Reversed and remanded in part.

FOOTNOTES

1.   The city and Riverkeeper filed separate petitions for judicial review. However, because they raise the same assignments of error to LUBA's order, we do not distinguish between the two petitions in our analysis.

2.   The amendments are formally known as the Fossil Fuel Terminal Zoning Amendments.

3.   The two other LUBA members did not participate in the decision.

4.   Columbia Pacific Building Trades Council v. City of Portland, ___ Or LUBA ___ (LUBA No 17-001, July 19, 2017).

5.   The exceptions are fossil-fuel storage for (1) freight terminals that have storage capacity of 2 million gallons or less and that do not have transload-ing facilities; (2) gasoline stations and other retail distributors of fossil fuels; (3) distributors and wholesalers that receive and deliver fossil fuels exclusively by truck; (4) industrial, commercial, institutional, and agricultural firms that exclusively store fossil fuel for use as an input; (5) uses that involve the transfer or storage of solid or liquid wastes; (6) exclusive use at an airport, surface passen-ger terminal, marine, truck or air freight terminal, rail yard, or as part of a fleet vehicle servicing facility; and (7) uses that recover or reprocess used petroleum products.

6.   Portland's riverfront plateau areas, which account for over 90 percent of its industrial-zoned land, have a high susceptibility for soil liquefaction.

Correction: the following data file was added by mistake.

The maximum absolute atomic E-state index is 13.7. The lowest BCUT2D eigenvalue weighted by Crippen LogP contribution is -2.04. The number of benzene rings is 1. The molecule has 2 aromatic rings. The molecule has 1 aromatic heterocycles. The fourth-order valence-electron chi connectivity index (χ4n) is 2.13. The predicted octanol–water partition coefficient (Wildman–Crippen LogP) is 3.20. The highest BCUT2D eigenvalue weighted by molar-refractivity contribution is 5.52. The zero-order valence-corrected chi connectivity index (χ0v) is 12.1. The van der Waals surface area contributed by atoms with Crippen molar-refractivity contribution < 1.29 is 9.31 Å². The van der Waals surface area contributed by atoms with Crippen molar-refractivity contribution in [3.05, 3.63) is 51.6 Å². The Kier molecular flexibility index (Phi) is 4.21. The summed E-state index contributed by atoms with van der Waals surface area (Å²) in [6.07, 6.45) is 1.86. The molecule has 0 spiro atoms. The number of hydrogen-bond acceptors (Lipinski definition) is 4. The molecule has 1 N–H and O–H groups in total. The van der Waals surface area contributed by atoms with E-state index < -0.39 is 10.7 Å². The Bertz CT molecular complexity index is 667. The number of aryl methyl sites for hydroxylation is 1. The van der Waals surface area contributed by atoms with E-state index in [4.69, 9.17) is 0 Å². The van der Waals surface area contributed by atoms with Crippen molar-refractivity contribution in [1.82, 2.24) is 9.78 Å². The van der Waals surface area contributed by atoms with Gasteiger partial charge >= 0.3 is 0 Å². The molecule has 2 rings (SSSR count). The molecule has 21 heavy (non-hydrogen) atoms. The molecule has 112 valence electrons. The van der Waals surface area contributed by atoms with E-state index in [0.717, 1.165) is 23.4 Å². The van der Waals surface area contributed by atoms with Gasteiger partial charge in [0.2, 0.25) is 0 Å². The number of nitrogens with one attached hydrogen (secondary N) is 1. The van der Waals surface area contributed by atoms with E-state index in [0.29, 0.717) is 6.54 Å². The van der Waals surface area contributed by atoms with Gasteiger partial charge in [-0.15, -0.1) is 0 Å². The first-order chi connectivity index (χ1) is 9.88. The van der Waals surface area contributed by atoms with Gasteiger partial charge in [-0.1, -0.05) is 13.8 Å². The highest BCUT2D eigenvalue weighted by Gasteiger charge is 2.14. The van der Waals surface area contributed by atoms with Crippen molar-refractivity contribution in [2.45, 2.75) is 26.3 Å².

7.   The city and Riverkeeper contend that the city's interest in reducing its contribution to climate change and effecting broader environmental interests are legitimate local interests. LUBA concluded that the city's efforts to restrict the city from becoming a national or international export site for fossil fuels, with the apparent goal of limiting greenhouse gasses elsewhere, was not a legitimate local interest. Columbia Pacific, ___ Or LUBA at ___ (slip op at 86). We do not decide whether the city's interest in restricting the use of its land to prevent potential large fuel-export facilities and, thus, possibly reduce greenhouse gasses, is a legitimate local interest. Rather, we conclude that the amendments have other legitimate putative local health, safety, and land use benefits as discussed above.

8.   As noted above, existing bulk fossil fuel terminals and fossil-fuel terminals that store up to 2 million gallons continue to be permitted. While not an ideal structure, the existing terminals could, of course, be used for international or national export purposes even if they are currently used for regional distribution. The dormant Commerce Clause protects the interstate market and not “the particular structure or methods of operation in a *** market.” Exxon Corp., 437 US at 127-28. “There is no constitutional right to do business in a[n] *** optimally profitable *** configuration” if the resulting operation burdens local land-use-planning interests. Wal-Mart Stores, Inc. v. City of Turlock, 483 F Supp 2d 987, 1012 (ED Cal 2006). Regardless, we need not decide whether the amendments burden the interstate market as opposed to only burdening particular structures or methods of operation. Columbia Pacific has not presented a record or met its burden to demonstrate the extent of any burdens on interstate commerce or how any such burdens are clearly excessive to the putative local benefits.

SHORR, J.